Latest in innovation showcased at UWA IQ Awards
An invention to monitor leukaemia cells in the blood, a medical entrepreneur who is developing better medicines with fewer side-effects and an innovative app to help high school students develop new skills required for tomorrow's workplace have all been winners at UWA's popular IQ Awards.
The IQ (Innovation Quarter) Awards celebrate UWA researchers, staff and students who are developing cutting-edge solutions and inventing new technologies to some of the world’s toughest challenges.
Professor Wendy Erber and her team from UWA’s Faculty of Health and Medical Sciences won the Research and Enterprise Award for developing an invention, Immuno-flowFISH, that enables the chromosomes and the whole leukaemia cell to be seen using a microscope built into the instrument.
More than 20,000 cells can be studied in the test, a vast improvement from current methods which only assess a few hundred cells and are much slower.
The breakthrough will significantly improve the ability to identify genetic changes in cancer cells that will impact treatment.
PhD student Henry Hui, a member of Professor Erber's winning team, described the award as a validation for the group and their lab.
Innovation is about risk taking and never knowing where you will end up – but it is truly satisfying when you have those eureka moments. I think the best thing is knowing how many people we will be able to help through our research.
Associate Professor Kevin Pfleger, a researcher in Health and Medical Sciences at the Harry Perkins Institute of Medical Research, won the Innovation Champion Award for his work developing medicines and treatments including combination therapy for chronic kidney disease and strengthening links between medical research and its application in clinics.
IQ Award Winners: Student Start-up of the Year Award Conor Mclaughlin, Research Innovation and Enterprise Award team member Dr Kathy Fuller, People’s Choice Student Award Kishaini Baskararao, Research Innovation and Enterprise Award team members Professor Wendy Erber and Henry Hui and UWA Innovation Champion Associate Professor Kevin Pfleger
Data Science student Conor Mclaughlin won the Students Startup of the Year Awards for his Futuristic: Skills of the Future web app designed to help high school students develop critical skills and capabilities for the future workforce.
Taking into account that most Gen Z students prefer learning through visual material, Conor and his team developed ten online modules that teach the ten critical skills for the future. The skills include Social Media Branding, Cross Cultural Understanding and Emotional Intelligence.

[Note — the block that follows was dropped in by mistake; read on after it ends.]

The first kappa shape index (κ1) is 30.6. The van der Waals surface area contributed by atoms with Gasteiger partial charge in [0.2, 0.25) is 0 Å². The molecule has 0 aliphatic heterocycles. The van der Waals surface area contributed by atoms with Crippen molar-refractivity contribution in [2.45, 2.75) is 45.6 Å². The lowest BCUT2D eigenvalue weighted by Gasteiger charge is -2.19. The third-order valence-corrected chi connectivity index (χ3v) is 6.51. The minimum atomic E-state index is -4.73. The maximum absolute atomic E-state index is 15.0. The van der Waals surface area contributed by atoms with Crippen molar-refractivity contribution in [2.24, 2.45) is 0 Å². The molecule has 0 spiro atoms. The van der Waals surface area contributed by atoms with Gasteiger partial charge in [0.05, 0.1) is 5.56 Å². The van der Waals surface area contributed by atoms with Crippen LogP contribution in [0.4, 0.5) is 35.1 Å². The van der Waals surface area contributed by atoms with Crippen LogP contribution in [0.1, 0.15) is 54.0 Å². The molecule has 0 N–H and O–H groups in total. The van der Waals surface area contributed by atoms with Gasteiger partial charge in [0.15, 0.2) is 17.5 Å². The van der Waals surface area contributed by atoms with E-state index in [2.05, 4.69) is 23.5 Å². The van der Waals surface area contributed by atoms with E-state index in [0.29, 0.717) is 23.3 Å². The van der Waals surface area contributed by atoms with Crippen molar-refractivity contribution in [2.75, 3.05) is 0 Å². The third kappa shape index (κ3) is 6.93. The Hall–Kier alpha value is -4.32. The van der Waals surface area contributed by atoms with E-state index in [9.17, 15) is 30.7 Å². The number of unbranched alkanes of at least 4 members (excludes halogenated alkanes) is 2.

“Winning this is fantastic – we’ve had a lot of success with our workshops after just 15 months," Conor says.
Our award will enable us to impact more students outside of the metropolitan area. I joined Bloom in 2017 – my experience with them has been amazing, they helped guide us through the start-up process which has led to this exciting success.
The winner of the People's Choice Student Startup of the Year was medical science student Kishaini Baskararao for her education program for rural students in diadvantaged areas across the globe.
Our project is about empowering disadvantaged students from rural areas.
"I was inspired to help because my dad was born in a rural Malaysian town but he was lucky to get a scholarship and graduated with a Bachelor’s Degree in Computer Science and this changed his life forever, he was able to move away from his farming community and has passed his passion for education on to his family – including me. Now we want to help children all over the world.”
Enjoying the evening (from l-r) Manager IQ Jo Hawkins, Deputy Vice-Chancellor (Community and Engagement) Professor Kent Anderson, Associate Director IQ Rob Shannon and Innovation and UWA Industry Engagement Director Mark Stickells.
The winners were announced at a ceremony held at the new IQX headquarters in the historic Nedlands Masonic Hall.
The more information on innovation at UWA go to: www.innovation.uwa.edu.au
The young-gun brewers, distillers and winemakers using science as a key ingredient to success.
Today, terrorism is quickly linked with religion – to be more precise, with Islam – but is there really a connection?
It’s a day we usually associate with sunshine, time off, back yard barbeques and evening fireworks however January 26 has also become a day which sits uncomfortably with many Australians.